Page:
Rugged individualism plagues America’s pandemic response

Summer Merkle | Cartoonist

Wednesday marks the first official day of Gov. Greg Abbott’s lifting of Texas’ mask mandate and capacity limitations at businesses across the state. Please, for the love of all that is holy, continue to wear your masks.

With more and more vaccines on the way and the White House saying we will have enough vaccines available for every American adult by the end of May, we are so incredibly close to this nightmare ending. Why the governor decided to lift the mask mandate with these COVID-19 vaccines just a few months away, no one can be sure.

The governor’s reasoning, of course, was that “people and businesses don’t need the state telling them how to operate,” which on the surface, is a statement a lot of people may agree with. Except that, right now, there is a deadly pandemic that is killing people and crippling our health care system. People do, in fact, need to be told what to do by public health officials in order to save lives and minimize the risk of illness and long-term health issues that arise as a result of COVID-19, and government mandates seem to be the most effective way to ensure the public acts safely.

Additionally, it seems ludicrous to expect retail and restaurant workers, whose employers have decided to maintain masking policies, to have the authority and efficacy of a statewide mandate when trying to enforce masking to their customers. It makes it especially difficult when they have to confront belligerent customers who, for some reason or another, can’t be bothered to put a small piece of cloth over their faces. Keep in mind that these are the same workers who are already young, frequently disrespected by customers and woefully underpaid even in a pandemic-free world.

All of this ties back into this uniquely American, and particularly Texan, ideal of rugged individualism. It crops up all over our politics and culture. It’s one of the reasons why we are the only country of the 36 currently classified as “developed” by the United Nations — that is without guaranteed, government-funded health care. It’s one of the reasons why last month, Texans discovered that we have our own electric grid separate from the rest of the country, because we wanted independence and less federal regulation. And it’s also one of the reasons why there seems to be this “pull yourself up by your bootstraps” mentality and hatred of social safety nets across the nation.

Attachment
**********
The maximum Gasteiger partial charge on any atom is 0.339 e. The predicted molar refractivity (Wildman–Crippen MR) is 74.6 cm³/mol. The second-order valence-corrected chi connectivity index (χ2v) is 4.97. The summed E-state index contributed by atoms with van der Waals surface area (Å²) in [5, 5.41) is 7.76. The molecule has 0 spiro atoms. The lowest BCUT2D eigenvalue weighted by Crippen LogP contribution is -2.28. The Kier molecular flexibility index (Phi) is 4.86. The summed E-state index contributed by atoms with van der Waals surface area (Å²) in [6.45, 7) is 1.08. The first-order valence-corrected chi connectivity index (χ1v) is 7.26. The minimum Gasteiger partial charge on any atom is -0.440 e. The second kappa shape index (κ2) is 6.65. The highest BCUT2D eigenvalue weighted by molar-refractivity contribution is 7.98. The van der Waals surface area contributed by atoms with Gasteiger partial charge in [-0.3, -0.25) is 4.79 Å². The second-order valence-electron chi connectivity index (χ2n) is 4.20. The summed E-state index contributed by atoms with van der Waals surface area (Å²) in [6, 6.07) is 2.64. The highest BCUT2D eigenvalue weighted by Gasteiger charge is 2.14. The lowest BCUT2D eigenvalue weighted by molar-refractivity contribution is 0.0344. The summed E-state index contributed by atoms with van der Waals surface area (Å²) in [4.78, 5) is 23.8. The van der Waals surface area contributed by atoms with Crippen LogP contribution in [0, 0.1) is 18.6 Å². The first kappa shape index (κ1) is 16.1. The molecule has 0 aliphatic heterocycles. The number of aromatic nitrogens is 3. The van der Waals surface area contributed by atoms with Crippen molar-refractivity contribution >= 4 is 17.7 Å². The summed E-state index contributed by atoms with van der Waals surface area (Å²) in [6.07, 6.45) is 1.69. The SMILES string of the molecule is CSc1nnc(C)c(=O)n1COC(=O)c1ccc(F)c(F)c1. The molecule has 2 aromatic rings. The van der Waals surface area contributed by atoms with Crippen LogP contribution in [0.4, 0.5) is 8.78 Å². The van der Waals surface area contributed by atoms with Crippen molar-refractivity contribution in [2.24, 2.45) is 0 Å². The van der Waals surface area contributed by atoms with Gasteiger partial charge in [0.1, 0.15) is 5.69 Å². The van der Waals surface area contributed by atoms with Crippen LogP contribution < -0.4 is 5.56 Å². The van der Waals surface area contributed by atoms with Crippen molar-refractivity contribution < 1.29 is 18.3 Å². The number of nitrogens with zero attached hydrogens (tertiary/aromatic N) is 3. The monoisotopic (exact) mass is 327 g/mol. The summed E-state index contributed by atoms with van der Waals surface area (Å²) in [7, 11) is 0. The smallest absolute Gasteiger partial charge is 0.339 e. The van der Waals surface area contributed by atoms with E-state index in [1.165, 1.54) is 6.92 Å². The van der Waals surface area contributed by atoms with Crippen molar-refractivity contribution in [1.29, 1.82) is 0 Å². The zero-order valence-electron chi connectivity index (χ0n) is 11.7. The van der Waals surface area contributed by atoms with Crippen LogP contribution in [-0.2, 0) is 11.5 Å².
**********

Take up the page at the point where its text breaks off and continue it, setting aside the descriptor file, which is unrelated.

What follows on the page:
Perhaps, too, the GOP position of lax masking and their attacks of public health officials stems from their consistent vilification of science, which also comes into play in their climate change policies (or rather, lack thereof). When the science shows that masking quite literally saves lives, it is mind-boggling that a whole class of politicians — who are supposed to be public servants — would not use the power that has been granted to them by the people to save those lives.

The arrogance of GOP politicians, as well as a large swath of the general population, in refusing to put a tiny piece of cloth over their face comes down to this idea that we are responsible only for ourselves. In other words, everyone else has to deal with the consequences of one person’s decision, regardless of its impact on the general public. This worldview necessitates that we must allow anyone to make whatever choice they’d like for the sake of this “freedom” that only applies to the reckless and requires the responsible to lock themselves in their homes.

People who oppose mask mandates frequently talk about this idea of personal choice, that if you want to wear a mask then you are free to do so, but everyone can make that choice for themselves. Again, this sounds reasonable until it’s put into context with science that says one person’s mask doesn’t protect them, but instead it primarily protects the people around them and vice versa.

Think of it in the same way as drunk driving. Intoxicated driving is not only a risk for the driver, but also for everyone else on the road. In the same way that the answer is not to let drunk drivers have free reign on the roads because the rest of us have the “choice” to just stay home, the answer to masking is not to let anti-maskers make whatever decisions they would like at the expense of everyone else.

In the instance of masking and the pandemic, this sweeping, hyper-individualist ideology is deadly. In other instances, it frees people from the responsibility of caring for their neighbors and community.

Quite frankly, we are creatures who were not created to be completely independent. Humanity benefits from society, collective action, community and interdependence, and it’s sickening to watch as people push against that innate piece of who we are, especially since it’s a large piece of what makes the human experience so great. If stark individualism is the price of this so-called “freedom,” why would we want it in the first place?